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Women are still a minority in leadership positions

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Women are still a minority in leadership positions

The disparity is observed not only in the percentage of women in leadership but also in remuneration

Women are the majority among students who are about to complete higher education, however they are a minority in positions of power. Data released this Friday (8) by IBGE (Brazilian Institute of Geography and Statistics) shows, for example, that only 39.3% of managerial positions in the country are held by women.

Women only make up the majority in management and coordination in the areas of education (69.4%) and human health and social services (70%). “Women occupy more management positions precisely where they are also more placed in general, that is, areas related to care”, finds researcher Bárbara Cobo.

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The lowest female participation is seen in the agriculture, livestock, forestry, aquaculture and fishing sectors (15.8%).

The disparity is observed not only in the percentage of women in leadership but also in remuneration. The income of female executives is just 78.8% of that paid to men.

In only three areas, female income exceeds male income: agriculture, livestock, forestry engineering, aquaculture and fishing (128.6%), water, sewage and waste activities (109.4%) and administrative activities and complementary services (107 .5%).

Interestingly, these are activities in which men predominate. “We imagine that this is associated with them entering these sectors typically occupied by men with greater professional specialization, which leads to higher income”, explains Bárbara.

The greatest inequalities are in the transport, warehousing and mail and human health and social services sectors. In these sectors, women’s earnings correspond to 51.2% and 60.9% of men’s, respectively.

Women and leadership in politics

Women are also a minority in positions of power in the public service, both in politics and in the courts, the research shows. In relation to parliament, for example, only 17.9% of federal deputies were women in November 2023.

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Despite showing an improvement compared to September 2020, when federal deputies represented 14.8% of the total, Brazil is still in 133rd position among 186 countries, in terms of women’s parliamentary participation.

In 2020, only 12.1% of municipalities elected female mayors – of which two thirds were white. Of the total number of municipal parliamentarians elected that year, 16.1% were councilors.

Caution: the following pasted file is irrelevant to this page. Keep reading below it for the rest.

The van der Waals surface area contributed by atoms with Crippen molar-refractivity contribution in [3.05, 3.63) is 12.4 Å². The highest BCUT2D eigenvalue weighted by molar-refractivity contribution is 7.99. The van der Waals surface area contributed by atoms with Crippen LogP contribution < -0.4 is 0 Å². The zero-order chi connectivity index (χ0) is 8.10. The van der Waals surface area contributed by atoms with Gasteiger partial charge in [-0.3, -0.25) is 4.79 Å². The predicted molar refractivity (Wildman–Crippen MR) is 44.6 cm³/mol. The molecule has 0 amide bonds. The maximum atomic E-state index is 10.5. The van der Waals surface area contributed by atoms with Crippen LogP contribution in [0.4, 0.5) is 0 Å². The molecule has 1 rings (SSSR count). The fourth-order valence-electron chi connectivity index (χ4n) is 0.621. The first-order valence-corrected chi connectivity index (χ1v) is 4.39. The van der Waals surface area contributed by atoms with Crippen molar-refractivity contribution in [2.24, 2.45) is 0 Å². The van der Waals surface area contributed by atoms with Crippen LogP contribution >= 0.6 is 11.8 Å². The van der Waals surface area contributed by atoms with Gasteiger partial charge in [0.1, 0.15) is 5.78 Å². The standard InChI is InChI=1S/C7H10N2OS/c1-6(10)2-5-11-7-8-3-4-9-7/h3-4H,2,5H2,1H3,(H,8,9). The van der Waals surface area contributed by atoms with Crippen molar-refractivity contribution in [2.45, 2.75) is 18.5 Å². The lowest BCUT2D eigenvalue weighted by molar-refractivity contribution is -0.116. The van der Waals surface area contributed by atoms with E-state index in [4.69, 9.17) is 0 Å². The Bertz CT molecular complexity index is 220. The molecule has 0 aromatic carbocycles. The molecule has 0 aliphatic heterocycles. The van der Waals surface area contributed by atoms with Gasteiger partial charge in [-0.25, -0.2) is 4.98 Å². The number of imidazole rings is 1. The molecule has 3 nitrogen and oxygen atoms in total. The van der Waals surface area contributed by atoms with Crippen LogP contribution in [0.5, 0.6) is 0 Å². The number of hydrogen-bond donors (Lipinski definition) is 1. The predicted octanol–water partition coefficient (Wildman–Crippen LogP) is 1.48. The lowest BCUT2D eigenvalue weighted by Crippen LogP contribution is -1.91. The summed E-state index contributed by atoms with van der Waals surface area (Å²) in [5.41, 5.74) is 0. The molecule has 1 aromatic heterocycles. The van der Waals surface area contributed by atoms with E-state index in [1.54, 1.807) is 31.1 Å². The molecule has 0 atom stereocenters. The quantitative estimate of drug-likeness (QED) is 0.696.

Regarding ministries, only nine of the 38 positions with ministerial status were held by women in November 2023.

Data from the CNJ (National Council of Justice) show that there was an increase in the number of female judges in the country from 1988 (24.6%) to 2022 (40%), but women are still a minority. In the state courts, women make up 38%, while in the Superior Court of Justice (STJ) they make up 23%.


If, in the formal job market, men have an advantage, in education it is women who stand out most.

Among students in their final year of college, 60.3% are women. Most of them are concentrated in undergraduate courses related to the area of ​​well-being (91% are women).

“They complete higher education at a higher rate than men, so they should supposedly have a higher average salary, but when you look at the areas in which they have greater participation, they are the least valued areas”, highlights researcher Betina Fresneda.

In science and technology courses, which include the areas of science, information technology, mathematics, statistics and engineering, women make up only 22% of graduates.

“Although they have a wide advantage in accessing higher education, and this has not changed much in 10 years, they still face barriers to entering certain areas of knowledge, especially those linked to exact sciences and the sphere of production”, highlights Betina .

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According to the survey, among women aged 25 or over, 21.3% had completed higher education, compared to 16.8% of men. However, there is greater inequality when comparing white women (29%) with black or mixed-race women (14.7%). The disparity of color or race can also be observed in terms of school attendance: 39.7% of white women aged 18 to 24 studied, compared to only 27.9% of black or mixed-race women.

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